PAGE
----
Wait, wait, wait...
What about a world infested with mice, mosquitoes and other insects? There are an estimated 10 quintillion (that's 1 followed by 19 zeros) individual insects roaming this planet at any given time. This number represents nearly 80% of the world's species. According to Encyclopedia Smithsonian, there are more than 200 million insects per human on Earth. And nearly 21 million homes in the U.S. are invaded each year by the pitter-patter of scampering mouse feet. Enter in bats, spiders and even snakes. Unhuggable as they are, these animals actually provide a significant ecological benefit to the environment - and us! - by keeping these already mind boggling numbers in balance. Imagine what a truly creepy world it would be without the crawling, slithering, swooping ones to keep those numbers in check!
|Courtesy of batworld.org|
BatsBats have the tendency to conjure up images of blood sucking, rabies infested flying rodents that blindly dip and dive and otherwise wreck havoc on your late night backyard festivities. Myth surrounds this animal so let's start by separating a few facts from fiction for bats and other creepy crawlers.
While rabies is most notorious in bats, the prevalence is relatively low. While caution should always be exercised, instant condemnation of these critters goes undeserved in the vast majority of situations. According to the World Health Organization, 99% of human cases are caused by domestic dog bites.While animals such as bats do in fact carry diseases such as rabies, the chances of contracting such an illness is low with 1-3 cases reported from a variety of animal bites each year in the United States. Less than one-half of one percent of bats carry rabies. Death by mosquito, on the other hand, occurs in nearly 1 million people each year. In fact, mosquitoes are touted as the most deadly creature to mankind as carries of disease. And the average bat consumes 3,000 insects in one night!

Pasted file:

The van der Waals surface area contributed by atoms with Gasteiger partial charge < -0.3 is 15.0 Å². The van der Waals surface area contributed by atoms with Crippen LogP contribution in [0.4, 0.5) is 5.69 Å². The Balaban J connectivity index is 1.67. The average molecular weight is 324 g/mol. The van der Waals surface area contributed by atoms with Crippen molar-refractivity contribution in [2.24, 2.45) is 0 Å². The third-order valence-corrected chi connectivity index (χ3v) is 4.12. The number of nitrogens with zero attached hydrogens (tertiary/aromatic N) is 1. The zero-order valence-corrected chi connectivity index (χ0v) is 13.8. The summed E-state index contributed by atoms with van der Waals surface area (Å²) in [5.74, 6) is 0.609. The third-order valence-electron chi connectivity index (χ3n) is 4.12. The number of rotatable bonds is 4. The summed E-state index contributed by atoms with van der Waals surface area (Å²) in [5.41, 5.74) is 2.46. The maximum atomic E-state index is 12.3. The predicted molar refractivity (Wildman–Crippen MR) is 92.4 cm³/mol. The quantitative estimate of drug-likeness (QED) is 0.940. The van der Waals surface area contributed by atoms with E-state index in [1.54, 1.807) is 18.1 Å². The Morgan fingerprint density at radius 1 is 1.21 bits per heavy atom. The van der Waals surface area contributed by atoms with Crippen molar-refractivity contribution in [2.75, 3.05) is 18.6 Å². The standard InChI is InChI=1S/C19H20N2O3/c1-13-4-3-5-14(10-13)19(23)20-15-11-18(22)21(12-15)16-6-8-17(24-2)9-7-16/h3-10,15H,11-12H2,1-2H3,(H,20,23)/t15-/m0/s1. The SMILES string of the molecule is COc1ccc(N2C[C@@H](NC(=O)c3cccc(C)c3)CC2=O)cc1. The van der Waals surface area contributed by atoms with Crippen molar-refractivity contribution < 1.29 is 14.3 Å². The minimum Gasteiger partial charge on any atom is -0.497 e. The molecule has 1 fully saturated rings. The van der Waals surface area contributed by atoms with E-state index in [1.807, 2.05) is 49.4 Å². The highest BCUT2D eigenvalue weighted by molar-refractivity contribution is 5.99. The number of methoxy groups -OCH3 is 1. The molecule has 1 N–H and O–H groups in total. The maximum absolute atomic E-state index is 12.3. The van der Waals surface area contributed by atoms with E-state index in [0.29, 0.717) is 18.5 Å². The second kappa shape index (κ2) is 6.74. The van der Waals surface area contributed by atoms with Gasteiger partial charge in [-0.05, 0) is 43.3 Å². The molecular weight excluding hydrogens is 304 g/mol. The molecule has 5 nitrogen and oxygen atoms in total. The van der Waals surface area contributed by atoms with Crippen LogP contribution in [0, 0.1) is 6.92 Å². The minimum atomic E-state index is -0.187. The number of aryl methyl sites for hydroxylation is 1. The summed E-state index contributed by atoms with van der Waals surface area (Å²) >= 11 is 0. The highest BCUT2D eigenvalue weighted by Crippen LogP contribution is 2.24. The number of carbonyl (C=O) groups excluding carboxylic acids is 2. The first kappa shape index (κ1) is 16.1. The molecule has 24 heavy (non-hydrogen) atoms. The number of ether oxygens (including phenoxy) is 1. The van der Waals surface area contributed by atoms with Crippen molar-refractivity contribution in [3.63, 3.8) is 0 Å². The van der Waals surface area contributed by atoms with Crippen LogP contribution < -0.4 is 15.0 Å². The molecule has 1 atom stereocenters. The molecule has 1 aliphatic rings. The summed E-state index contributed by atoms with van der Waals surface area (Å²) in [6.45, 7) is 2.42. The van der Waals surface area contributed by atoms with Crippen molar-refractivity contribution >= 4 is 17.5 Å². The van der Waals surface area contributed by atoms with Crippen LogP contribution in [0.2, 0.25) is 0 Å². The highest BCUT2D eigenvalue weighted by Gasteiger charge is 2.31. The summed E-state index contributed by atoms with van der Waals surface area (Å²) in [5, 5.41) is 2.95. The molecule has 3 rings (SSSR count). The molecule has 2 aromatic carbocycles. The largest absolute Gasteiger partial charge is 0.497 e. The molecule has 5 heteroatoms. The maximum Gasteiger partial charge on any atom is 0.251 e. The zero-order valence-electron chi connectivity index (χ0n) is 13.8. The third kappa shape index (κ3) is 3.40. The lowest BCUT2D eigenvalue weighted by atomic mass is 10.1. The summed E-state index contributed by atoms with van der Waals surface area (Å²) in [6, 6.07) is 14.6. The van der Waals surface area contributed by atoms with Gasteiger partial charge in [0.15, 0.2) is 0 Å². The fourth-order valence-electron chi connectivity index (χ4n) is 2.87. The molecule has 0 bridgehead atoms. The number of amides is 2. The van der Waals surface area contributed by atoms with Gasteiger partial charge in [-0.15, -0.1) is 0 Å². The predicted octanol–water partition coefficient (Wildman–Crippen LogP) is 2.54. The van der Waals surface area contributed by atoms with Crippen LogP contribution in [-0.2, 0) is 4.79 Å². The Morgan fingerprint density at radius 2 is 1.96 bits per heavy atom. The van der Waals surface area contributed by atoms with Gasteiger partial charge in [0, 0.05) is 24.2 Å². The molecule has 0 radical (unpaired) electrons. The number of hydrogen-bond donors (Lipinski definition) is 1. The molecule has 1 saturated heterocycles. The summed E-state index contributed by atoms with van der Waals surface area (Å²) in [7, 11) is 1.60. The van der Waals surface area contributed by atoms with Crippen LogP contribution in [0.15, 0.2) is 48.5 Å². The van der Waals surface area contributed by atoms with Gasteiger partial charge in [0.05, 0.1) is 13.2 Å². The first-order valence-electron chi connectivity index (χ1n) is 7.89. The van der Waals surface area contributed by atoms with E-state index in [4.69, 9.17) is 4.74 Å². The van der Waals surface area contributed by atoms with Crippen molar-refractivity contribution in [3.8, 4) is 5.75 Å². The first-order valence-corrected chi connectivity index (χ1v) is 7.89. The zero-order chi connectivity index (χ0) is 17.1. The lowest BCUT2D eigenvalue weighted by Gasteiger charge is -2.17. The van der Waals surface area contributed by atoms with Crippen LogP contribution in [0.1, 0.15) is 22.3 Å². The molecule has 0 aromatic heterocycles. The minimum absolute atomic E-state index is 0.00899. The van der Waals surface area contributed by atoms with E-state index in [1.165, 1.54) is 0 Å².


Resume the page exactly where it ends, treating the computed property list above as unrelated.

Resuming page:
Bats also have a bad rap for attraction to people's hair. Could this be due to their blindness? We have all heard the "blind as a bat" simile and while bats do have poor eyesight, they are not blind. Bats "see" with their ears through the use of echolocation. Using high-pitched sound waves directed out ahead of them, bats utilize the echoes that bounce of objects and relay back sight information. So when it appears that bats may be swooping down at your head looking for a place to nest, what a bat is most likely interested in are the insects flying around those lovely locks of hair!
Even snakes help to control pest populations, especially common snakes here in Iowa. Non-constricting, non-venomous snakes will typically make a meal out of insects and small rodents. Garter snakes are the most common genus of snakes in North America, living in grasslands, woodlands, marshes and your backyard or garden. These little guys are doing your yard some good by eating a variety of critters including insects, mice and voles. Other species such as bullsnakes specifically require larger prey and are quite beneficial in controlling the damaging effects of rodent overpopulation.
So the next time you come across one of these critters, avoid the urge to swat, stomp, or otherwise smoosh out of existence one of nature's most effective (and free!) forms of pest control!